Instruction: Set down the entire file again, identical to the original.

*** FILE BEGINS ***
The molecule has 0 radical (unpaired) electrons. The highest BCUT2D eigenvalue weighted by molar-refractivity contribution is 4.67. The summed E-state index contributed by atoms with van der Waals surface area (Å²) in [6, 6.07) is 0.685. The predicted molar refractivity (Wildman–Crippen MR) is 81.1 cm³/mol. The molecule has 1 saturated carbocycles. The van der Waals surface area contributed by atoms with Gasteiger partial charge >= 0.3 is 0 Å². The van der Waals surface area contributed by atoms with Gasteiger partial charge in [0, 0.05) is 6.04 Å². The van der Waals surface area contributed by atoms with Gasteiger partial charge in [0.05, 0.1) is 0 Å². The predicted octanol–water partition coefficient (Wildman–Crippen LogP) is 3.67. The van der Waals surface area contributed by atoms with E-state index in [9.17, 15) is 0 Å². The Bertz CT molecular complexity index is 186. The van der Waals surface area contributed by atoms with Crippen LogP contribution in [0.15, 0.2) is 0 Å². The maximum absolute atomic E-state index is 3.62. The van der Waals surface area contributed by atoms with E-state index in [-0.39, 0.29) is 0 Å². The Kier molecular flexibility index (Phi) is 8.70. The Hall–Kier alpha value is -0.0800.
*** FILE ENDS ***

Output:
The molecule has 0 radical (unpaired) electrons. The highest BCUT2D eigenvalue weighted by molar-refractivity contribution is 4.67. The summed E-state index contributed by atoms with van der Waals surface area (Å²) in [6, 6.07) is 0.685. The predicted molar refractivity (Wildman–Crippen MR) is 81.1 cm³/mol. The molecule has 1 saturated carbocycles. The van der Waals surface area contributed by atoms with Gasteiger partial charge >= 0.3 is 0 Å². The van der Waals surface area contributed by atoms with Gasteiger partial charge in [0, 0.05) is 6.04 Å². The van der Waals surface area contributed by atoms with Gasteiger partial charge in [0.05, 0.1) is 0 Å². The predicted octanol–water partition coefficient (Wildman–Crippen LogP) is 3.67. The van der Waals surface area contributed by atoms with E-state index in [9.17, 15) is 0 Å². The Bertz CT molecular complexity index is 186. The van der Waals surface area contributed by atoms with Crippen LogP contribution in [0.15, 0.2) is 0 Å². The maximum absolute atomic E-state index is 3.62. The van der Waals surface area contributed by atoms with E-state index in [-0.39, 0.29) is 0 Å². The Kier molecular flexibility index (Phi) is 8.70. The Hall–Kier alpha value is -0.0800.